Absa celebrated those in the community who excelled in business, entrepreneurship, and continued to make a difference in society in spite of the pandemic and the effect it had on the economy.

Entrepreneur GG Alcock, the author of Kasinomics and Third World Child, spoke about the multi-billion rand informal economy made up of a multitude of small businesses. “In the shadows of Sandton and elsewhere, there’s an invisible army, another economy which should inspire hope and belief,” he said.

“It’s made up of small people doing big things, transforming the continent and economies. While there’s doom and gloom around, COVID-19 has shown us the amazing resilience of these businesses in this space.”

Alcock cited numerous examples of these everyday people performing everyday miracles in the economy. Gogo Delicious, for example, makes 3 000 amagwinya (vetkoek) – the croissant of Africa – and sells them for R1 each in downtown Johannesburg every day. She also sells about R500 worth of polony and cheese slices, tea, and coffee, making about R3 500 a day.

“She has been doing it for 10 years with her husband. They wake at 02:00 in Soweto, and carry 20 litre drums of dough that they prepared the night before, grab a taxi, and by 03:00, they are on the streets of Jozi selling.

“They represent this fast-food sector that exists – worth R50 billion a year – which has about 150 000 traders,” he said.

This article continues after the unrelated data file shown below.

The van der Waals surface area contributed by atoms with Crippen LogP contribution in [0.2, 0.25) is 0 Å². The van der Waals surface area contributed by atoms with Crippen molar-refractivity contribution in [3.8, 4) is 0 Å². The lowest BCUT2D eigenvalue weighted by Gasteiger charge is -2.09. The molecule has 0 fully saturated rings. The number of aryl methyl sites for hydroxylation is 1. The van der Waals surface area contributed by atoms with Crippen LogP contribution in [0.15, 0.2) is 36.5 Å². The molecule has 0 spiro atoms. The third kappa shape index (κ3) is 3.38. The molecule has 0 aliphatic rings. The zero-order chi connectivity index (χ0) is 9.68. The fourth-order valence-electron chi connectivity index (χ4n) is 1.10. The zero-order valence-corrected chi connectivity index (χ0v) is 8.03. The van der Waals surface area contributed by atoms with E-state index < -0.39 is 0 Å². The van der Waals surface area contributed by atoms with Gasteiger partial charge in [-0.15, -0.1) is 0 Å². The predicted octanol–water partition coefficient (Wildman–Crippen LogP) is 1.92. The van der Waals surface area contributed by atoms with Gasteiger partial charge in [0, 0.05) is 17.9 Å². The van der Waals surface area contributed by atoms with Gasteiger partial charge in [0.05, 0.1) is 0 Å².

“She is an entrepreneur. These are the people who drive our economy,” Alcock said.

He spoke about the roaring ikota trade. An ikota is the hamburger of the township, and consists of a quarter loaf of bread which comes with polony and cheese, slap chips, with extra add-ons including an egg or a Russian sausage.

One woman in her 30s, a university graduate, recognised the need for township fast-food and started a franchise called Sphahlo Paleis. She now has six branches in the centre of Pretoria and Braamfontein in Johannesburg, and sells about 4 000 ikotas a day.

“She has a fleet of youngsters with electric scooters who shoot through the streets delivering ikotas to the high court, businesses, and government departments. She’s an inspirational person who represents this invisible economy, young entrepreneurs who have complete confidence and belief in these spaces,” he said.

One man started by selling chicken, potatoes, and packaging to 31 ikota outlets in Soweto using his late grandfathers bakkie and storing his goods in his grandmother’s back room.

“In mid-2019, he was turning over about R25 000 a month selling to 31 outlets. Today, he sells to 81 outlets and turns over R980 000 a month.”

“He typifies a spirit and a sense of hope for the future of what South Africa can represent outside of the formal economy and outside the depressing economic figures,” Alcock said.

The impressive spaza sector led mostly by Somali traders in places like Khayelitsha in the Western Cape have “transformed the township retail space”, he said, comparing them to the entrepreneurial, resilient early Jewish merchant traders.

“The informal economy typifies entrepreneurial zeal. They get no support from the government and from most financial institutions yet every day, they’re out there.

“We have to change our perception of misery and unhappiness. Most of these entrepreneurs are incredibly proud, and we should give them the dignity, respect, and admiration they deserve. There is real hope.”